According to some Greek mythological stories Atlanta, a virgin huntress, was the daughter of Schoeneus or Iasus. Her name was derived from the Greek word ‘Atalantos’, meaning ‘equal in weight’, which probably refers to her success in various contests with men, as she frequently outshined her male competitors.
Traditionally, Atlanta was the daughter of Schoeneus of Boeotia or Iasus and clymene of Arcadia. According to mythological stories, she was abandoned at birth in the Arcadian mountains, as her father eagerly expected a son and was deeply disappointed with having a daughter. However, goddess Artemis felt pity for the child and sent a she-bear to suckle and guard her, until the hunters found and raised the abandoned child. Gradually, she grew up to become a fierce and a swift-footed huntress and as a symbol of gratitude, took oath of virginity to Artemis. Later, when two centaurs, Hylaeus and Rhoecus, burst into her grove and tried to rape her, she killed both of them. She also defeated Peleus, the king of the Myrmidons of Thessaly, in wrestling at the funeral games of King Pelias.
After the incident of the Calydonian boar hunt, when none of the male hunters could trap or kill the powerful wild boar and she became the first to hit the gigantic beast and drew the first blood, Atlanta’s father could no longer ignore her daughter. He reconciled, offered her a place at his palace and insisted her to marry like every other woman. However, Atlanta bluntly refused to agree, as she was determined to remain a virgin. Eventually, after long persuasion, she reluctantly agreed to marry, only if a suitor could defeat her in a race, but the losers would be put to death.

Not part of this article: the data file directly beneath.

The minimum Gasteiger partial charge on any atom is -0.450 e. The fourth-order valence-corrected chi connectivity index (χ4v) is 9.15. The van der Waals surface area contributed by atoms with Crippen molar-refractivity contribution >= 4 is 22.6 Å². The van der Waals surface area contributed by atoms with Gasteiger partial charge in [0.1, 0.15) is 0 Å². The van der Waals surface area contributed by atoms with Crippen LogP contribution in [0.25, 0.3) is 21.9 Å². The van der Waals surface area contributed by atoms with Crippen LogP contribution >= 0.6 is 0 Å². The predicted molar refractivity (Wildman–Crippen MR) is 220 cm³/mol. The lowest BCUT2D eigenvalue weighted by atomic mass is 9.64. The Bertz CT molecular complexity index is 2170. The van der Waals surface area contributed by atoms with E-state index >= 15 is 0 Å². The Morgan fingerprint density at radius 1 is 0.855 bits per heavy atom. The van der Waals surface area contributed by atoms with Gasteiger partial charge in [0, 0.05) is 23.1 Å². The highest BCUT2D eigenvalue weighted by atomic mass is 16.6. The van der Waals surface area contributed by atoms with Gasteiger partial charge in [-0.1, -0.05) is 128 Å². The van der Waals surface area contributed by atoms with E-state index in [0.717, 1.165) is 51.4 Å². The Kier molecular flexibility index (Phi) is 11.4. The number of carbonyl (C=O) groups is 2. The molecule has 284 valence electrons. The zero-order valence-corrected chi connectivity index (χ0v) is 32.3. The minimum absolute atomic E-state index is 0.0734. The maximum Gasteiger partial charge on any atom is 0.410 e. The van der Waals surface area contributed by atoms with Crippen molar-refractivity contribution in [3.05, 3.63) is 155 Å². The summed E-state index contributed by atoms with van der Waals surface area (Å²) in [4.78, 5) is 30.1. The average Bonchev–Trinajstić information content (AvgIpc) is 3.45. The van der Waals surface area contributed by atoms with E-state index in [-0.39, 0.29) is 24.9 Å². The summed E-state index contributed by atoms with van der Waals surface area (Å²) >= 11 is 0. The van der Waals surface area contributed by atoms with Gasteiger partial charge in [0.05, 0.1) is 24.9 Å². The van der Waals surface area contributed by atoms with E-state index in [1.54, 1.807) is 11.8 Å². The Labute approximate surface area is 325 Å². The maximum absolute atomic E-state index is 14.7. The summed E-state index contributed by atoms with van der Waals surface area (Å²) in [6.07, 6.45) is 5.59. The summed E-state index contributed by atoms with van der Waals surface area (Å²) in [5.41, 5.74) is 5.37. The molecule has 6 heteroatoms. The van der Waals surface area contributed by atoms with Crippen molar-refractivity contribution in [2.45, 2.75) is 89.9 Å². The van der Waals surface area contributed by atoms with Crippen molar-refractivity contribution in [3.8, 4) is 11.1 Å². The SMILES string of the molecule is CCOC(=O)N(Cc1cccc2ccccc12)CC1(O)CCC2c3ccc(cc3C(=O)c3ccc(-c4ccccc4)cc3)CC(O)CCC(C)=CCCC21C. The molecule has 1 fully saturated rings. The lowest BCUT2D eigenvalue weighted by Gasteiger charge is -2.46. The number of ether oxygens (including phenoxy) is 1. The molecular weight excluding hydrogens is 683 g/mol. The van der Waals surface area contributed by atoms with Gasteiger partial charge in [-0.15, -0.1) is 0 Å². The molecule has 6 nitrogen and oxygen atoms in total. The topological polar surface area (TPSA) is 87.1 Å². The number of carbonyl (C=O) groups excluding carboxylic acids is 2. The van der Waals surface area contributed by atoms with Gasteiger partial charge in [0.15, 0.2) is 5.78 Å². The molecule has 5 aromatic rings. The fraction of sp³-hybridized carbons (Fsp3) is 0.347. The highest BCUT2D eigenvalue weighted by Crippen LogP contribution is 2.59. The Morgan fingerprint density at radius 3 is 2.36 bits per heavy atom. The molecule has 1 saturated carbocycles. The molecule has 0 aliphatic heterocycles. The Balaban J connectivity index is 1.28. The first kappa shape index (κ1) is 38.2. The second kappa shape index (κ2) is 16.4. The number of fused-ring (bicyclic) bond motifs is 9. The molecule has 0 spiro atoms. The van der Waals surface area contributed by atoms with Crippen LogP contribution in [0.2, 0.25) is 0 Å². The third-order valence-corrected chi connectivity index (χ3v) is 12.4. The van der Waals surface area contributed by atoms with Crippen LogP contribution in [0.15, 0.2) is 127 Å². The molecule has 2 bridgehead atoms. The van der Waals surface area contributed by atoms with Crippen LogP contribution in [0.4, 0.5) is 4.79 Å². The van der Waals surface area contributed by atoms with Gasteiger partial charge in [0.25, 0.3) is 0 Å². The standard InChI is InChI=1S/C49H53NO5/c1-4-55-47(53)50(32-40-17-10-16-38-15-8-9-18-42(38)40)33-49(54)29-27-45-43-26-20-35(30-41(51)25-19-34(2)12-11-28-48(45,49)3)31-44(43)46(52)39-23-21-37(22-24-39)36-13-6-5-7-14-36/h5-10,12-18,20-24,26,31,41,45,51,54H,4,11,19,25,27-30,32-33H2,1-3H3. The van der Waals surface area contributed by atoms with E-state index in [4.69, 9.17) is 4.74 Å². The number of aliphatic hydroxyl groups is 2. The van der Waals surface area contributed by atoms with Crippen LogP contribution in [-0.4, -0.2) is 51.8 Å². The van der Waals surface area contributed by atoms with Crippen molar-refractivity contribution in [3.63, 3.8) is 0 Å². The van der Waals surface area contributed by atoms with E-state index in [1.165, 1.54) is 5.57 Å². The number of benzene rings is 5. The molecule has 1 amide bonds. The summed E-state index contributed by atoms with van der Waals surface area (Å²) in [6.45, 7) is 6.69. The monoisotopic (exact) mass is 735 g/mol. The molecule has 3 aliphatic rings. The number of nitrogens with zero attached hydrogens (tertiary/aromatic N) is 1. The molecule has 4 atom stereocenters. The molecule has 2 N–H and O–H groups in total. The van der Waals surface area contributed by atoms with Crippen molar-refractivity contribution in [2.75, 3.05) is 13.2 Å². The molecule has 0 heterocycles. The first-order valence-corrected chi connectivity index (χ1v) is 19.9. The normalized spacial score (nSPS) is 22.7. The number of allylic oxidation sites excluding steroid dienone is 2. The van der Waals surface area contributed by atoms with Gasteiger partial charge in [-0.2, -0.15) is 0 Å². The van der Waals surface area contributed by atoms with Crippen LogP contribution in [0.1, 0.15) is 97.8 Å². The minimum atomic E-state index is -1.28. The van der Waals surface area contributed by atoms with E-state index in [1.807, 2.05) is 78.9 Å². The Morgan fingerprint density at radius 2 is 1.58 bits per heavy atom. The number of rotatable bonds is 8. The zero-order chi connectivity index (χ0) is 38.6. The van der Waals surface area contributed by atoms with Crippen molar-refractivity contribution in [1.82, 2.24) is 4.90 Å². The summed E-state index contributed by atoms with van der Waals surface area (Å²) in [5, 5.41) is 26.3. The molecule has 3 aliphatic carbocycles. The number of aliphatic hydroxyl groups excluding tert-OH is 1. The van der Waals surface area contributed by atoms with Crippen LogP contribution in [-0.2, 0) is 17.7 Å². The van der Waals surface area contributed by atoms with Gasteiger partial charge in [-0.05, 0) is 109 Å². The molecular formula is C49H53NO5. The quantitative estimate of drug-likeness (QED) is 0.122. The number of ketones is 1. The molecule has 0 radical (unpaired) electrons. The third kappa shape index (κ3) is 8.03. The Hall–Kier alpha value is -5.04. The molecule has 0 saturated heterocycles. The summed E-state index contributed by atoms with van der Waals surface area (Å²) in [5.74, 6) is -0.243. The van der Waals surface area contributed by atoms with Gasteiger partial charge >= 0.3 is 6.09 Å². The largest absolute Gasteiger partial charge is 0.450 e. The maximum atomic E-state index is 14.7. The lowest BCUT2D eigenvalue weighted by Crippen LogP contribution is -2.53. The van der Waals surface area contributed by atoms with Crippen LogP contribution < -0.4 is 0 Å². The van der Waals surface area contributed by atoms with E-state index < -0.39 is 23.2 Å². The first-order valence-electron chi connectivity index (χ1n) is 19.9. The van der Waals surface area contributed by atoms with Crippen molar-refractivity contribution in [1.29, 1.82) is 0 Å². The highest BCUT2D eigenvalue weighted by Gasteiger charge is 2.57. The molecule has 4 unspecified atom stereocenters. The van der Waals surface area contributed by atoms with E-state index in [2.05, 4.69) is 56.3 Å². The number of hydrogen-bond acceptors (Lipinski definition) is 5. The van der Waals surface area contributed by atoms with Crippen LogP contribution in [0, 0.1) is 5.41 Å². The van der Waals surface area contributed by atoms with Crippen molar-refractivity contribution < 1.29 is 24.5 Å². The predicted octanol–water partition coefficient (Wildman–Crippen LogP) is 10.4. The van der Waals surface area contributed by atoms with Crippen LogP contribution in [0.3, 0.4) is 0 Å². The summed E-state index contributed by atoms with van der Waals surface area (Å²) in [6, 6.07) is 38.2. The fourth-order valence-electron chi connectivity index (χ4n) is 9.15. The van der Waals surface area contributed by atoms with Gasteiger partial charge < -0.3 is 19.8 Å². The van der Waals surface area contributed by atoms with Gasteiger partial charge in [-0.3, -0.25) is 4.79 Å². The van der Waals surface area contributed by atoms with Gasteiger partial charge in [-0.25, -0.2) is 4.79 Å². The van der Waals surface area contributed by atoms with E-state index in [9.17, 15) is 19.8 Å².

Despite the horrible condition, many suitors accepted the challenge, lost the race and consequently lost their lives. When it seemed almost certain that Atlanta would remain unmarried forever, as there is nobody who could beat her in a race, one day a brave young man, named Hippomenes, appeared to accept the challenge. He was intelligent enough to calculate that he can never beat Atlanta in a challenging race. He, therefore, went to Aphrodite, the goddess of love and beauty and prayed for her help in the matter. As Aphrodite was against virginity, she gladly gifted him three irresistible golden apples to distract Atlanta during the race, which would ultimately slow down her pace.
As soon as the race started and Atlanta took the lead, Hippomenes threw the first apple off the road and as he expected, Atlanta could not resist its attraction and got off the track to get the golden apple. Hippomenes immediately took the opportunity and passed ahead of Atlanta. But his lead did not last long, as Atlanta came close behind him and was about to take the lead again. Without wasting any time, Hippomenes repeated his action, as he threw his second apple way off the course.
However, it did not help him much, as Atlanta picked up the apple and quickened her steps, to take her lead again. When they almost reached the finishing line, Hippomenes desperately threw the third apple to take his last chance and it created a moment of distraction for Atlanta, which was just enough for the brave young man to cross the finishing line ahead of her.
Jean-Jacques Pradier, popularly known as James Pradie, created many mythological female characters and most of his sculptures are erotic, draping the figures in such a way that displays and complements the female form. His La Toilette d’Atlanta is rated by some art critics as the most complete work of art of the entire 1850-1851. It depicted Atlanta tying up her sandals and ready to put back the necklace she had placed on the ground, while three golden apples are lying in front of her. It is considered by many that for the creation of this beautiful mythological nude with voluptuous curves, Pradie probably depended on the model of the crouching Venus.